I guess that I'm not SuperWoman, after all!

Before Ben arrived, I engaged an advocate agency to assist me in working through SSI and Disability.  Today, I begin preparing the presentation of my case to potential lawyers regarding medical malpractice.  

The terror of climbing Twin Peaks and the exhaustion of walking the Bridge are apt preparations for the coming was Memorial Day.  I fail to understand how there are so many who need assistance and there is such an uphill battle that should never need to be fought, especially after having served.  As much dignity as I lost during five days of him watching my struggle, I'm somewhat glad for having a witness who can account, in detail, how truly difficult the episodes can be. 

It's frustrating and terrifying on entirely new levels.  Beyond having been actively employed for over 30 of my 44 years, I've certainly never served my country in combat.   I've merely meant to be a contributing and responsible member of the human race.  I intend to do so again.  Asking for assistance feels like a cop-out some days, but even as I type this, I'm willing myself to work through an ongoing seizure; it's been going about 7 hours, so far.  One that would make it hard to get prepared for work.  One that makes me lose my vocabulary.  Or logically understand words coming out of a person's mouth.  Or hold a pencil.  Or type.  Or remember what was just told to me unless I write it down, because TBI can ruin short term memory.  But I cannot write it down in any legible fashion when I'm seizing because seizing can interfere with small motor coordination.

This is probably the most depressing, but honest, post that I have put up.  I do, however, feel that maybe it's better to just say, "Shit sucks" than to keep a stiff upper lip and act as though nothing is wrong. Some days shit sucks, but sometimes, it's not until you open up about that with other people that you get and give permission to move forward.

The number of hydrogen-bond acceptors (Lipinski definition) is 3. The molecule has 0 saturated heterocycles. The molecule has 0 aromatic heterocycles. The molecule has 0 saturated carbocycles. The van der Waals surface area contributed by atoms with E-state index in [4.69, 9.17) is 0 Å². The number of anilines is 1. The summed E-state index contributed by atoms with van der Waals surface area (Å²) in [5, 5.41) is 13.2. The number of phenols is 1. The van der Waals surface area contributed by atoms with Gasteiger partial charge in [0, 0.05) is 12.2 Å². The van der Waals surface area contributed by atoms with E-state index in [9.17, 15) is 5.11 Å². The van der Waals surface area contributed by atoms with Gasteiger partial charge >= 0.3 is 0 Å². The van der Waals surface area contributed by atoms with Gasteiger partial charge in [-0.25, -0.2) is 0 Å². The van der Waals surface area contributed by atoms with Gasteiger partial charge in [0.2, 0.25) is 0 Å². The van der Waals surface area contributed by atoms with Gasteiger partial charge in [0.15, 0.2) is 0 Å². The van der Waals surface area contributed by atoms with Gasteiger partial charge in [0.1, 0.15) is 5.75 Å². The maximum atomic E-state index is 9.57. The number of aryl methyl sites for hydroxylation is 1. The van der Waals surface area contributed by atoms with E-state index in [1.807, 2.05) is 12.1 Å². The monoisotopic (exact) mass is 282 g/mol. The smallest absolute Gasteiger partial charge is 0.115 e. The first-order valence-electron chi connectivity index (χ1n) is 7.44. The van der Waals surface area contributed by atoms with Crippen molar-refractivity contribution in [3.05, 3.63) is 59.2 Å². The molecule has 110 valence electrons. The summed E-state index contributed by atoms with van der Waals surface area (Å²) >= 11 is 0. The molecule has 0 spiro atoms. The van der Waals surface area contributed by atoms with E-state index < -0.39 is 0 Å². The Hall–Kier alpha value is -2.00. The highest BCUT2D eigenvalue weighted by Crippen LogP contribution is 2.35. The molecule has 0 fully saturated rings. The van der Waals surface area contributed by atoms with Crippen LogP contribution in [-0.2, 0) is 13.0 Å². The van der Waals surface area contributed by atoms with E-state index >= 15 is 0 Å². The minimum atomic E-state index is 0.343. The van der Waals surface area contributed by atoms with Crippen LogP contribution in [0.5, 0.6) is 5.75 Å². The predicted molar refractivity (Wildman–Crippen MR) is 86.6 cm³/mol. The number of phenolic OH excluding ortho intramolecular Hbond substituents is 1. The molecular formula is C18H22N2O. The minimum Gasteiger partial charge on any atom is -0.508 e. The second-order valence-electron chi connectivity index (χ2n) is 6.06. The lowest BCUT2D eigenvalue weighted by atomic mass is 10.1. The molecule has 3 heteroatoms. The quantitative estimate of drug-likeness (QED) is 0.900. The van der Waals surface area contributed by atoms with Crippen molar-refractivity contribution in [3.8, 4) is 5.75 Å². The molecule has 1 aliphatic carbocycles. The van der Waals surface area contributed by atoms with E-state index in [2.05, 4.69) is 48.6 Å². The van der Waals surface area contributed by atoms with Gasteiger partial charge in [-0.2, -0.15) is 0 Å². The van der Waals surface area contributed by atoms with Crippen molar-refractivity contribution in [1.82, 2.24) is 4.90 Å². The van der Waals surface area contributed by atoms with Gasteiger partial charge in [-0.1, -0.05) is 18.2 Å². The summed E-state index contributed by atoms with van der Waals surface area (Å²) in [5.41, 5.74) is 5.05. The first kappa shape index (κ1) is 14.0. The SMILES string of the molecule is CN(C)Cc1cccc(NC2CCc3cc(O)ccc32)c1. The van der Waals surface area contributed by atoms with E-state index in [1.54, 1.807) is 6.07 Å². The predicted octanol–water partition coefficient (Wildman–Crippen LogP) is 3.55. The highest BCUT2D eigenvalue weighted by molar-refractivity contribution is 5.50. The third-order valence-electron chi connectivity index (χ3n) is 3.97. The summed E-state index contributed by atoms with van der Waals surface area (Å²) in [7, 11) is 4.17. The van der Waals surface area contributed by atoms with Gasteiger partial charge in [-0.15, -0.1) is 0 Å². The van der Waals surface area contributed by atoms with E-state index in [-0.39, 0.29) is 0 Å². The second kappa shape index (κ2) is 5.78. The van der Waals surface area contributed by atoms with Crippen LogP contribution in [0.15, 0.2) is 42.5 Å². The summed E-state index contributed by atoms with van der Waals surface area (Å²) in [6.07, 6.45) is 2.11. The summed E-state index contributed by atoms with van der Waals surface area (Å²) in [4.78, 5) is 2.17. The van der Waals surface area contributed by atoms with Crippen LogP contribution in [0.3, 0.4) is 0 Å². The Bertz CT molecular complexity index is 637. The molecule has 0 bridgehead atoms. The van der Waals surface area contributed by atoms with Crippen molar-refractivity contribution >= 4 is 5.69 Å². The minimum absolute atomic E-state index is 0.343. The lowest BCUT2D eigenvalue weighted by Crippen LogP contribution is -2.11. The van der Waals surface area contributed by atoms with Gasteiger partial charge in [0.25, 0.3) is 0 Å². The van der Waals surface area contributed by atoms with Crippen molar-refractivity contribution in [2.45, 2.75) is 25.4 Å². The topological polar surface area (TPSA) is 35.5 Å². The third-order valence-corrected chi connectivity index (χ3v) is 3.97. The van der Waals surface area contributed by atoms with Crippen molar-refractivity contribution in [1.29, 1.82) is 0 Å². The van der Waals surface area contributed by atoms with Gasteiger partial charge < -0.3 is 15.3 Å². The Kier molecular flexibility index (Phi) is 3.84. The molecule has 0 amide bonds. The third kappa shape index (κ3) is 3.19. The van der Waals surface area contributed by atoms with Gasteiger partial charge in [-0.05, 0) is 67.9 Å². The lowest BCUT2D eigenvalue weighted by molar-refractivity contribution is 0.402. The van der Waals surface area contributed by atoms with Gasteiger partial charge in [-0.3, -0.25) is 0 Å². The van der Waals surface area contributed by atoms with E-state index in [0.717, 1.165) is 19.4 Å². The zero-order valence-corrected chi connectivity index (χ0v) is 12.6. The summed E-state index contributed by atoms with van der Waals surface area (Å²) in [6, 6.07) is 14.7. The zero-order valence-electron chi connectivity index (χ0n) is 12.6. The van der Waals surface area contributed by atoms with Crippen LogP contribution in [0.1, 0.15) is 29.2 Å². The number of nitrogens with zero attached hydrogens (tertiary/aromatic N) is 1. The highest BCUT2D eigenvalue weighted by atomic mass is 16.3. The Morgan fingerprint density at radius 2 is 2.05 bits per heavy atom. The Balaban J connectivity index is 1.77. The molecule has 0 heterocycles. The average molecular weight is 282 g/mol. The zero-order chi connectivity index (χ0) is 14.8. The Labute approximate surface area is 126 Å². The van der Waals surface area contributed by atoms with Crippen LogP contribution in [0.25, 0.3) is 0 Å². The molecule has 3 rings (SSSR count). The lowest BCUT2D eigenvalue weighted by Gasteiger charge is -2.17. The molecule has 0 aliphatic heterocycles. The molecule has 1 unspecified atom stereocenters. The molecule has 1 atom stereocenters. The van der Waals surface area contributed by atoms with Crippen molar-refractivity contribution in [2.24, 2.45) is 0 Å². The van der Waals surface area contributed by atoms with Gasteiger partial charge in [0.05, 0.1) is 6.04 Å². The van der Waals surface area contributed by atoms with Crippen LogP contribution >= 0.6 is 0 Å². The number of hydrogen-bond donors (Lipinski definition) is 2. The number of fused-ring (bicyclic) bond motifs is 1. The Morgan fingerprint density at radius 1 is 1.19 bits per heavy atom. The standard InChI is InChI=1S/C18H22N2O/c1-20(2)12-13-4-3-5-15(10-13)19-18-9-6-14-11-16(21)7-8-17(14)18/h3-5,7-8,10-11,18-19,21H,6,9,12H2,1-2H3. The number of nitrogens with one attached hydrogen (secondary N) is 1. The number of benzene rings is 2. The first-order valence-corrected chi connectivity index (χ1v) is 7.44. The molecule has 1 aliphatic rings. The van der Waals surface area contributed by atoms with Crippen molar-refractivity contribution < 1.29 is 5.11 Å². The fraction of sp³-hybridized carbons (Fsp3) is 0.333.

So.  With faith, I fight and move on.

For Ben

I hope you have some Lactaid on hand!

As cheesy as it sounds, thank you for the best 20 days in recent memory.  I could not have handled the last two plus years with as much grace had it not been for your constant and completely unconditional love and support.  There are not words in the English language to express the depth and vastness of my love and appreciation.

Sunday, May 25, 2014

What if I loved you for being flawed and perfectly wonderful? [aka "What if I don’t want to talk about the weather?" - Vicki Rivard]

Oh, Joanna! This so accurately articulates what I have been thinking about fervently for the past several months and why I've tried to stop seeming / acting as though I am the Bright Lights, Big City girl with all of the answers and 6 figures and have chosen to speak openly about my current reality. Not because I feel a victim of circumstance, but because I think that we're often afraid of speaking our own truth with one another.

"What if I give a damn about you, remarkable, fragile, dangerous you?

But what if I don’t want to talk about the weather? What then?

Think we could be friends?"

To all of my friends and loved ones: your brilliant successes are worthy of celebration, but it's the still moments and the ones pregnant with vulnerability that I see as being special, so very loveable, and entirely unique. Those are the moments and insights that cannot be scripted. They are a true gift. Please never forget that.

"What if I don’t want to talk about the weather?

What if, instead, I want to talk about the doubts that tiptoe their way up your spine, lodge between your vertebrae and soften your backbone? What if I want to ask about what keeps you up at night when the rest of the world has gone to sleep and about the recurring loop-dream you’ve been having and what you think it means? What if I want to know about the pink scar on your chin and where it comes from and why you try to hide it with your scarf?

What if I don’t care about what’s on TV or the Breaking Bad finale?

What if, instead, I care about the secret song that lives in your lungs that nobody hears but you? What if I ask you to breathe it to me and I promise to listen and I really do? What if I’m curious about the last time you lost, the last time you grieved and is there anything in this world you would die for?

What if I’m interested in your proudest moment, your most haunting regret, the face you thought you’d remember but that now you forget?

What if I don’t want to sit in a noisy pub and guzzle beer until the night becomes a blurry haze?